Gene Doping

Gene doping or transfer is based on the principles of gene therapy. Here a healthy gene is transplanted into cells or directly into the genome to replace a mutated or absent gene. Currently, this process is still in the research and trial stage.


This process of gene doping, in the future, is likely to be used by athletes in an attempt to improve the function of normal healthy cells. One possible scenario is the use of genes which produce the hormone IGF-1, transported into the cells and causing the body to produce higher levels of IGF-1, important in the growth and development of musculoskeletal structures. This would be especially beneficial in injured athletes to speed the repair of muscles, tendons, ligaments, etc.

The detection of gene doping will be difficult, but WADA believes it will be possible. The detection process is likely to look for the consequences of gene doping in blood samples, rather than the gene transfer itself. For example, increased presence of certain enzymes and proteins. A second possibility is the use of MRI scans to detect areas of unusual gene expression.

Medical Uses of Gene Doping

This is currently being developed in an attempt to treat varying genetic conditions and diseases. For example, muscular dystrophy, which is caused by a genetic mutation or absence of one or more genes (dependant on the form of the disease) responsible for the structure and function of muscle cells. The aim of gene therapy will be to replace the mutated gene with a new, healthy gene, either into the patient’s cells or directly into the genome. Other conditions which could in the future be treated with gene therapy include cystic fibrosis, haemophilia, and type 1 (juvenile) diabetes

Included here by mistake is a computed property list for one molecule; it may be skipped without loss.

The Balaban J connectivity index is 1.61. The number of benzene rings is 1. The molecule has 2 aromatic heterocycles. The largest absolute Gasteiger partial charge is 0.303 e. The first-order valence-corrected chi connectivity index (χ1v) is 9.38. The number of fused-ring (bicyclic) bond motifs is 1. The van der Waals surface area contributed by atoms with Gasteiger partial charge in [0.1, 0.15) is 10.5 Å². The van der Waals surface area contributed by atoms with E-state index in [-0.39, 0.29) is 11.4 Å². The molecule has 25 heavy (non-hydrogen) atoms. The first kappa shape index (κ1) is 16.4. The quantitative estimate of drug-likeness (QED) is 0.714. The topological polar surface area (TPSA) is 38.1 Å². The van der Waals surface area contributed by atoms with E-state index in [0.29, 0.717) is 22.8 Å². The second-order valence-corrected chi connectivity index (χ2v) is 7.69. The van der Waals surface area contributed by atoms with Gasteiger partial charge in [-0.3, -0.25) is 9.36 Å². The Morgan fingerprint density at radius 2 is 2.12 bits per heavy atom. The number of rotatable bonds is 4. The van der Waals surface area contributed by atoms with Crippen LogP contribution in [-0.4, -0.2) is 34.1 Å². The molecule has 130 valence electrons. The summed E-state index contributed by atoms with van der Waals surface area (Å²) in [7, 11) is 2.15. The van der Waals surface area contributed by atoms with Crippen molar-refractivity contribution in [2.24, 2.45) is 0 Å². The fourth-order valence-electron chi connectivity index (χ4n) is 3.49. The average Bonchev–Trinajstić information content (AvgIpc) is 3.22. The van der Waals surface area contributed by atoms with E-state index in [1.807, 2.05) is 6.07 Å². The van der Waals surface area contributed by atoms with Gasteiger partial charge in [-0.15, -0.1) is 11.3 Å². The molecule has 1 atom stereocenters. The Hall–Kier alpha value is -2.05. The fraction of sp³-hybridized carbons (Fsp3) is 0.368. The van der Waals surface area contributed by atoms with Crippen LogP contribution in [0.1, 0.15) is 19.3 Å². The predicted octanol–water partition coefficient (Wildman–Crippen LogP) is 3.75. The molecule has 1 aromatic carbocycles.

Effects on Performance

Effects on performance would be varied and could be substantial. Results would depend on the type of gene transferred, of which there are wide possibilities, meaning gene doping could be used by all types of athletes to improve their performance in a number of ways. Examples are to improve endurance, muscle strength and size, and faster recovery from injury and fatigue.

Side-Effects of Gene Doping

At this stage, it is impossible to state the exact side-effects that gene doping could present as the techniques used are as yet unrefined and results in trials have been unpredictable. Side-effects will depend on a number of factors, including the gene being transferred and the method of transfer.

Side-effects and errors in the transfer process could even be fatal as shown by previous trials in the transfer of genes which produce EPO in monkeys.

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